06 April 2015

Divergent by Veronica Roth

     We can all agree that teen romance is stupid, right? I mean, I figure if you disagree with this you wouldn’t be reading my blog anyway. So, I feel like I can just say we all agree that teen romance is dumb and should go away, forever.
     Now that I have that out of the way, I need to say I read the Divergent series by Veronica Roth. In fact, I read it a week or two ago and I’ve been thinking about what to say in this post ever since. The thing is, it was really really good. I am loathe to say it but I think it might have been even better than The Hunger Games. There were some real Christian themes and very good discussion topics.
     That being said, this is an adult book. The romance is waaaay too erotic for kids. In fact, it’s too much for teens. I’d wait until you know for sure your teen is a serious Christian and very mature (think 17 and up) and then give it to them. Now, I don’t really know because I’m not a mom, but that would be my guess. This is actually the only bad thing about this book. It makes me doubly angry because the rest of the book is so good, if the romance wasn’t so erotic it would have been perfect. Though there are no actual descriptions of sex happening and though one could read the book and never know if the characters had sex it got close enough that I didn’t care for it. The romance is also between teenagers which (as aforementioned) we all think is stupid. So, this is actually going to be the last thing I’ll say about it.
     So, I dislike giving too much away which is why I often shy away from the description of the book, but it’s a dystopian series (my favorite!) set in a future where humanity has wiped out more than half of itself. In order to ensure that this doesn’t happen again society has split into five factions, each cultivating a different virtue. Beatrice, the protagonist is a sixteen year old girl raised in the faction called Abnegation. They cultivate selflessness, but Beatrice knows her own selfish heart and thinks she won’t be able to fit into her family’s faction. (This all happens in the first few chapters, if not the very first one so I don’t think I’m giving too much plot away) Later on in the book and for the rest of the series the reader watches as man’s attempt to better himself ultimately fails.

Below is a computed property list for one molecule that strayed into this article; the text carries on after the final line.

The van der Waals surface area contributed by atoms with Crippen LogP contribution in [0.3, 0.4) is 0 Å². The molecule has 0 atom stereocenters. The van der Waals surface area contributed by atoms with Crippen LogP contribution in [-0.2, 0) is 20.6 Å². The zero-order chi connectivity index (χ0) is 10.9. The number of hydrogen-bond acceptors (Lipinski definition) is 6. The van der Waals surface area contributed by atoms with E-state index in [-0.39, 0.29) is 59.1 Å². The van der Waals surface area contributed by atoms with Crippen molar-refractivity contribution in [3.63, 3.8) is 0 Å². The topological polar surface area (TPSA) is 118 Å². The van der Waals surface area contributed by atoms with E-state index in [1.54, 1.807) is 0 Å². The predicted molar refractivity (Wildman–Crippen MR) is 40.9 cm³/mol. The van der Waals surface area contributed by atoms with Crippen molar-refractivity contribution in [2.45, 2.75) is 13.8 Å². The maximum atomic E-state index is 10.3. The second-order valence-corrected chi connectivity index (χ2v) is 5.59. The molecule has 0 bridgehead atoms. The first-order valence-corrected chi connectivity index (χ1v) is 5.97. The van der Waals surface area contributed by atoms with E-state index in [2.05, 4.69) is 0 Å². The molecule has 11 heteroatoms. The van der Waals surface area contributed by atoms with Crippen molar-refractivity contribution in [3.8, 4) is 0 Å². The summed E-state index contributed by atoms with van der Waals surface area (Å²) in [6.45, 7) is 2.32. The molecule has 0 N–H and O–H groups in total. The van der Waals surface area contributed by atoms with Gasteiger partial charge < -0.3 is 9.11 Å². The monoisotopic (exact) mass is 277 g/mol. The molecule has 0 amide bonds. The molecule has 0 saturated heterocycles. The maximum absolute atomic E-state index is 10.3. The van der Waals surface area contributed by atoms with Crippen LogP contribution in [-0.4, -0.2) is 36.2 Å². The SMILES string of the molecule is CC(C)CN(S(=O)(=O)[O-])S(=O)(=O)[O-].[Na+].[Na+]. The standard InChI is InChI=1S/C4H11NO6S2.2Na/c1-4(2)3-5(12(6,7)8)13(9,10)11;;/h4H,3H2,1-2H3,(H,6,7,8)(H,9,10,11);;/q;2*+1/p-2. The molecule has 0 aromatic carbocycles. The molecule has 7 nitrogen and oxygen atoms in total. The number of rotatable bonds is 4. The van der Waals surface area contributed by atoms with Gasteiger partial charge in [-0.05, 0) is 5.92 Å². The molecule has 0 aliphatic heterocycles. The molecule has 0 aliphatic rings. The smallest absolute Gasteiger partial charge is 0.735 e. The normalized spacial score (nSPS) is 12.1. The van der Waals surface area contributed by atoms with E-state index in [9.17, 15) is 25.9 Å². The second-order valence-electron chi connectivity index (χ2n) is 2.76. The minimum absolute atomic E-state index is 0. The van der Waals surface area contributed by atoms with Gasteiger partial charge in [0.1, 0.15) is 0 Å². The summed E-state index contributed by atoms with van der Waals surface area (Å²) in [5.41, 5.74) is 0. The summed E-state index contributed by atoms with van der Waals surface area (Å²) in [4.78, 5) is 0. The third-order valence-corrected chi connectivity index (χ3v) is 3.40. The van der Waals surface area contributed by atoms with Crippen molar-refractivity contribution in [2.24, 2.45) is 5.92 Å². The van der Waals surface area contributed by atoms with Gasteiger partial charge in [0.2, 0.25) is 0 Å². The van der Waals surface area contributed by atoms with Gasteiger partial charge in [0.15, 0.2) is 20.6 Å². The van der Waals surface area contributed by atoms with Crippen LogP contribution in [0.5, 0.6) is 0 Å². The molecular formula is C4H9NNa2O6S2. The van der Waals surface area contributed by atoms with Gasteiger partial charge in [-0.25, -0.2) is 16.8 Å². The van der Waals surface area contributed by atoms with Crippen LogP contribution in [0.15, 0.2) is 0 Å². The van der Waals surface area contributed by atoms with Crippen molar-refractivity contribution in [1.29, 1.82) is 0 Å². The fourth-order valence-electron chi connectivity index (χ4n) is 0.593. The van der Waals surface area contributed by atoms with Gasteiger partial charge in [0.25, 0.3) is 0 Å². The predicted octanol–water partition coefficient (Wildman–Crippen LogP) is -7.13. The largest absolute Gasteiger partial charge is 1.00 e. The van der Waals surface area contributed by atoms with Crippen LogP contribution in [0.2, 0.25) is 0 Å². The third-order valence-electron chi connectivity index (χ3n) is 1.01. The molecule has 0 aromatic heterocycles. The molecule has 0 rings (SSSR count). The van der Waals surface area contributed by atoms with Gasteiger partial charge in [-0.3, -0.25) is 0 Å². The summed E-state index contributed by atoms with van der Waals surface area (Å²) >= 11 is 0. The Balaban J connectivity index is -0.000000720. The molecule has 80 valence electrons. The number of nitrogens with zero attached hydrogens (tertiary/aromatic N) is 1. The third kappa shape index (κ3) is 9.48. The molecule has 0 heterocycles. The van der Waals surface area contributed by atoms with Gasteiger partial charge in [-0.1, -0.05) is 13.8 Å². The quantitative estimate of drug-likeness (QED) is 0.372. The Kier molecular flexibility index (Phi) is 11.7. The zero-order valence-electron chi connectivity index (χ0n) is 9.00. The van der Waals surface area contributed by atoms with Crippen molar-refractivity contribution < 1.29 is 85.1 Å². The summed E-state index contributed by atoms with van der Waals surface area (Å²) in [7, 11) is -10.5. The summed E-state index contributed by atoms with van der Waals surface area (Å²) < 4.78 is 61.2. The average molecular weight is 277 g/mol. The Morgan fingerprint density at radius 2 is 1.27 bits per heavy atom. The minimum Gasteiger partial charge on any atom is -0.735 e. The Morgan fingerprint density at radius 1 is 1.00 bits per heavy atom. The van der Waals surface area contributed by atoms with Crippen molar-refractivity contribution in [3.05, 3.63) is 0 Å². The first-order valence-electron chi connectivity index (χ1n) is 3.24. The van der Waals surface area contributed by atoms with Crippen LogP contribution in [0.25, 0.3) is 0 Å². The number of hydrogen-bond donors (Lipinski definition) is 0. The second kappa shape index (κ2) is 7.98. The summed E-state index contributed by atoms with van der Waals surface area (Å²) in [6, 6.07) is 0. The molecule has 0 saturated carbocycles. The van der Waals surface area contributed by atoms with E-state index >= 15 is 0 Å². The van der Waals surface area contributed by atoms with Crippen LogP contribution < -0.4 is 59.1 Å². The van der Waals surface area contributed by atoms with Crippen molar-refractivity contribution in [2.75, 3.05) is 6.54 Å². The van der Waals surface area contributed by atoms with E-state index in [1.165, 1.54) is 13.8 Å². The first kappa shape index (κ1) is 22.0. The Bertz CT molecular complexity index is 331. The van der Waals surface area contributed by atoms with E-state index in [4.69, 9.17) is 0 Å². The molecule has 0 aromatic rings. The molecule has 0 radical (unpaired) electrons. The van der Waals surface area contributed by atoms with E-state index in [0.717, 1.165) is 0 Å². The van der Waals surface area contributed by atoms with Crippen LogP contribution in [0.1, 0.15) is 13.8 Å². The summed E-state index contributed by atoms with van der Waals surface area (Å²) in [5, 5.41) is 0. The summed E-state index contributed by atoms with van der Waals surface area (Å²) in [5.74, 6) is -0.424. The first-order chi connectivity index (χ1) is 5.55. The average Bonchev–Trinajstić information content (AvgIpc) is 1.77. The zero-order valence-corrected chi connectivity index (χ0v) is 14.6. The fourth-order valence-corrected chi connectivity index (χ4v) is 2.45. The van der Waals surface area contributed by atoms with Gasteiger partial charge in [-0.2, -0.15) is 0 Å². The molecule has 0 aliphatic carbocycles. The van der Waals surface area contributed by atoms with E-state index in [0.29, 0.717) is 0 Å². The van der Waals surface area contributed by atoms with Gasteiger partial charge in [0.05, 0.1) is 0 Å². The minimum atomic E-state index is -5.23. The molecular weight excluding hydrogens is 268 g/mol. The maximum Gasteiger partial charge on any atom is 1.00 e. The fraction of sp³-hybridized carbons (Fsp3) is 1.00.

The series isn’t a Christian series, but the themes are striking. I find it lovely that a believer can write redemptive literature without explicitly saying, “And then Beatrice accepted Jesus into her heart and everything turned out better after that.” This is a book that can appeal to believers and unbelievers, but believers will naturally pick up on certain aspects.
     Ok, I said I wasn’t going to mention the romance again, but I realize that I have to. One of the big themes of the book is forgiveness. And it is most blatant in the relationship between the two main characters. If you can for a moment pretend they aren’t kids, the romance is actually quite mature. They don’t stay starry-eyed about each other all the way through the series. I was particularly blown away by this quote, “I fell in love with him. But I don't just stay with him by default as if there's no one else available to me. I stay with him because I choose to, every day that I wake up, every day that we fight or lie to each other or disappoint each other. I choose him over and over again, and he chooses me.” What a great description of marriage. Love is not a free-fall or a lack of control, love is a choice you make every day. The same applies to family relationships. There are some broken familial ties and though not all of them get fixed (yet another realistic aspect of life. We don’t always get all the loose ends tied up this side of heaven) the forgiveness shown is remarkable.